The Home Office has rejected Computer Weekly's application under the Freedom of Information Act to publish the risks relating to the ID cards scheme, or the "traffic light" results of three Gateway reviews by the Office of Government Commerce.
The rejection is listed as one of the reasons for this magazine's call for more openness over the ID cards scheme in a formal submission to the House of Commons Public Administration Committee.
Computer Weekly had been asked to give written and verbal evidence to the committee on the implications for public services of the ID card scheme.
The decision by the Home Office to refuse to publish even an edited version of the scheme's "risk register" is an anomaly.
Other public authorities have acceded to Computer Weekly's requests under the Freedom of Information Act to publish risk registers.
The risk register assesses the uncertainty associated with a project being appraised, the likelihood of each risk occurring, and estimates its impact on the outcome of the project.
Some of the risks that appear frequently on registers relate to whether a project is affordable, and whether the in-house team has sufficient skills to manage the project successfully. Registers are normally updated regularly.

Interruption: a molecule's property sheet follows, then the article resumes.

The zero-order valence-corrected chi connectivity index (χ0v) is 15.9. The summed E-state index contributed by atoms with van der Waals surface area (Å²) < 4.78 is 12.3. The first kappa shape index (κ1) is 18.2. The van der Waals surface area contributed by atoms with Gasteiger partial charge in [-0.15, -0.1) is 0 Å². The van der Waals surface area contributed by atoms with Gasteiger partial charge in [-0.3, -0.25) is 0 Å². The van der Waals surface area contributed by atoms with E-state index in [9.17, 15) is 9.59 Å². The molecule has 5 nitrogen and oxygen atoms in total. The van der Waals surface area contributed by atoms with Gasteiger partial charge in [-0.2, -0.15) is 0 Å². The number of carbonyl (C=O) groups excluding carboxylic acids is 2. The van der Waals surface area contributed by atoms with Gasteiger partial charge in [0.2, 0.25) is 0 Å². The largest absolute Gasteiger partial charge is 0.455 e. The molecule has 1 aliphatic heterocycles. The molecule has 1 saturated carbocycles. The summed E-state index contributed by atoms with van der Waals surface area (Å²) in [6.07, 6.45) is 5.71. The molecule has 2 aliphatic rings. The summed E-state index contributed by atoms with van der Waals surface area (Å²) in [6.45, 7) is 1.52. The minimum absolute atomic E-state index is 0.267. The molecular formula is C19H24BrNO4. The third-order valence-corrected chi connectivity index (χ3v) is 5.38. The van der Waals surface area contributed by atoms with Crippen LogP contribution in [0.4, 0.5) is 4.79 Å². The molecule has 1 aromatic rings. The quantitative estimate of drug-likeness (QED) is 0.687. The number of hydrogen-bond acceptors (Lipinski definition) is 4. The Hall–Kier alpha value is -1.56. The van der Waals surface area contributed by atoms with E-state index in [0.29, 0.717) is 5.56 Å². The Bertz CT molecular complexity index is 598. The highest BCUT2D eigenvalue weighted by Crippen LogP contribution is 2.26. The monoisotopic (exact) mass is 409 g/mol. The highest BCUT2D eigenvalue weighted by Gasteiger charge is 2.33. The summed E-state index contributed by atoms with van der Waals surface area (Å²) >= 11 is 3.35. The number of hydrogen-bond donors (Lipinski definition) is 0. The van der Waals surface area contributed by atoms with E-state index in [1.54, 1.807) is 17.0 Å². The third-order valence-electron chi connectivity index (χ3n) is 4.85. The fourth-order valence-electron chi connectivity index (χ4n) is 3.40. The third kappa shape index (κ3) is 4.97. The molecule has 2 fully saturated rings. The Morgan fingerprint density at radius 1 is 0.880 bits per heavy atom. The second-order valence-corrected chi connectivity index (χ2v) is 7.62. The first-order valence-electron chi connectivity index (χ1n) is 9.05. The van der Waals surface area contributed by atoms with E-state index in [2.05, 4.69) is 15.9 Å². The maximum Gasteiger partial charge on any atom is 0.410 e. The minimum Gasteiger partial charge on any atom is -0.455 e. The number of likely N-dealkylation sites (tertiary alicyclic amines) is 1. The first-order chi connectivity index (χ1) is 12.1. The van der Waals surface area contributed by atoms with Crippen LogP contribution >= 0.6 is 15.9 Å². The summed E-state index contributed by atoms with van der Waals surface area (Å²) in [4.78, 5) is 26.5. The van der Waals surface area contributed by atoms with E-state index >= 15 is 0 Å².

In its rejection notice, the Home Office said, "The risk register relates to the detailed policy for the identity cards scheme, which remains under development and is subject to agreement by ministers."
It claims the information in the register is exempt from disclosure because it "relates to the formulation and development of policy". Also, some of the information relates to commercial interests, said the Home Office.
The department also refused to say whether the three Gateway reviews so far undertaken on the ID cards scheme had given the project red, amber or green lights.
Home Office minister Andrew Burnham told MPs last week that the next Gateway review for ID cards is planned for early 2006.